My family has Appalachian kinfolk who will predict your future by reading coffee grounds. Of course, you could just visit a fortune teller in Pigeon Forge.
While I don’t know the track records of mountain folk divinations or palm readers, I do enjoy keeping an annual “Forecasting” folder to review the predictive powers of the so-called “financial experts” after the previous year. The economists and market strategists should know more about the future than we mere lay people right? Well, as it turns out, year after year, their predictions may be less reliable than the coffee grounds.
Don’t just take my word for it. Larry Swedroe, a widely respected financial researcher and author, recently collated his summary of 2017 forecasts and actual results. For example, he noted, one popular prediction was that bond rates would rise dramatically in 2017, causing bond investors to incur losses. In reality, long-term government bonds returned 8 percent for the year, and intermediateterm bonds posted a positive 4 percent return. Another prediction was that inflation would rise significantly last year, and it didn’t happen.
At the beginning of 2017, some of Wall Street’s soothsayers were the most bearish on stocks as they have been in many years. This same group expected an 11 percent increase in the S& P 500 in 2008, a year in which the stock index plummeted almost 40 percent.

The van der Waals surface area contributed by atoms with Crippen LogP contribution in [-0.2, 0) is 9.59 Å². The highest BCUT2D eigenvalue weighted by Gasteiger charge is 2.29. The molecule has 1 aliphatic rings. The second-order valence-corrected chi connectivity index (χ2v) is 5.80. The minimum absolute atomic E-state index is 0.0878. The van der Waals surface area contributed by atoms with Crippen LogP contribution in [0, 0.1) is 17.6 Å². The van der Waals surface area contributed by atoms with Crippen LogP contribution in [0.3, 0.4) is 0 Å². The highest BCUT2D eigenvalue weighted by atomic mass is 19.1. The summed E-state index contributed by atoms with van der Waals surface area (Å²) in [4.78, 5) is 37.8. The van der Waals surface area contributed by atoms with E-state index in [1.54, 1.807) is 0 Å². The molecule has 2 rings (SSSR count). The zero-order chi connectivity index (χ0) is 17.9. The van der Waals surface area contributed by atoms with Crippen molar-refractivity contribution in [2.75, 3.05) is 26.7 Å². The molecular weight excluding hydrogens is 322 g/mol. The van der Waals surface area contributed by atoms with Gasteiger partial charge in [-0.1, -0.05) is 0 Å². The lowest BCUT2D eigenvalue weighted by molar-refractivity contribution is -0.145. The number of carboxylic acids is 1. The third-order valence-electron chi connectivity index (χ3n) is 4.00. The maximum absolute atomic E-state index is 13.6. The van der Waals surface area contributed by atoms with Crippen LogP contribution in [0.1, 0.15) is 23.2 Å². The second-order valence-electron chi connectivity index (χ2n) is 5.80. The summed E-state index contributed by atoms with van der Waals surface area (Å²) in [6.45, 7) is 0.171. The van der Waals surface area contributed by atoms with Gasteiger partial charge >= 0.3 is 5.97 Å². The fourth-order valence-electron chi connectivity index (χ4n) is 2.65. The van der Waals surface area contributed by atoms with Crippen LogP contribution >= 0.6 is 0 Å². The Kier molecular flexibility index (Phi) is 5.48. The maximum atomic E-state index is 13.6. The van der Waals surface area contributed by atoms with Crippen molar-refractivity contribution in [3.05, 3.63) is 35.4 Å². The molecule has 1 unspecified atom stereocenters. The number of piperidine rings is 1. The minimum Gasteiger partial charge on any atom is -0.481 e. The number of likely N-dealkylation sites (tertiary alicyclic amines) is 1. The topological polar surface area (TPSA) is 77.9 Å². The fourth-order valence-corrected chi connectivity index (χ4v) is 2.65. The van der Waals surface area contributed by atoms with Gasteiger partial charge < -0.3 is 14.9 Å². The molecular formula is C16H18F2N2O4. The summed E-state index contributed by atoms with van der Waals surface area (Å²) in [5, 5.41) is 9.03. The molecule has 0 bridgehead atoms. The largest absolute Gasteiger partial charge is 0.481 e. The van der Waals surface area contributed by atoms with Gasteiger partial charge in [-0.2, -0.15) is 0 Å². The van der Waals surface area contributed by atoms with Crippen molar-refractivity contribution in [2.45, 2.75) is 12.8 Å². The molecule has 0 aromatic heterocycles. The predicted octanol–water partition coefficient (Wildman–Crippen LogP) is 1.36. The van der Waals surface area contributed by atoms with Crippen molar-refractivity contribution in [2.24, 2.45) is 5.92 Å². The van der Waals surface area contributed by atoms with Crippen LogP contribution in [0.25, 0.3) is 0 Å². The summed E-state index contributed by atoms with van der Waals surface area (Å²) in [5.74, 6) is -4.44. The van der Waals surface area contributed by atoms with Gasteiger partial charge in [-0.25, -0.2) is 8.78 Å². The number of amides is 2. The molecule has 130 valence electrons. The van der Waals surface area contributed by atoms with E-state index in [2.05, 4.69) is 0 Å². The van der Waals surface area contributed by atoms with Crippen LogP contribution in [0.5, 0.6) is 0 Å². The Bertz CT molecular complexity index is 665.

Swedroe called out the economists’ forecasts for stocks to provide moderate single-digit returns (U.S. stocks soared 20 percent), the dollar to strengthen (it weakened), and emerging markets to decline under the fear of potential trade wars (emerging markets stocks rocketed up over 30 percent in 2017).
Of the most common guru predictions, the most accurate forecasts that did occur were that large company stocks would outperform small company stocks; and that U.S. economic growth would strengthen in 2017.
According to Swedroe, since 2010, of 62 significant predictions in that period, 43 turned out to be wrong.
All of this is worth remembering the next time you hear a market guru make a bold prediction about what is going to happen next in the markets.
Based on history, you could have done better if you had relied instead on Aunt Flo’s reading of the grounds in your empty coffee cup. Personally, I’d rather put my money on that Celt and Cherokee elder magic.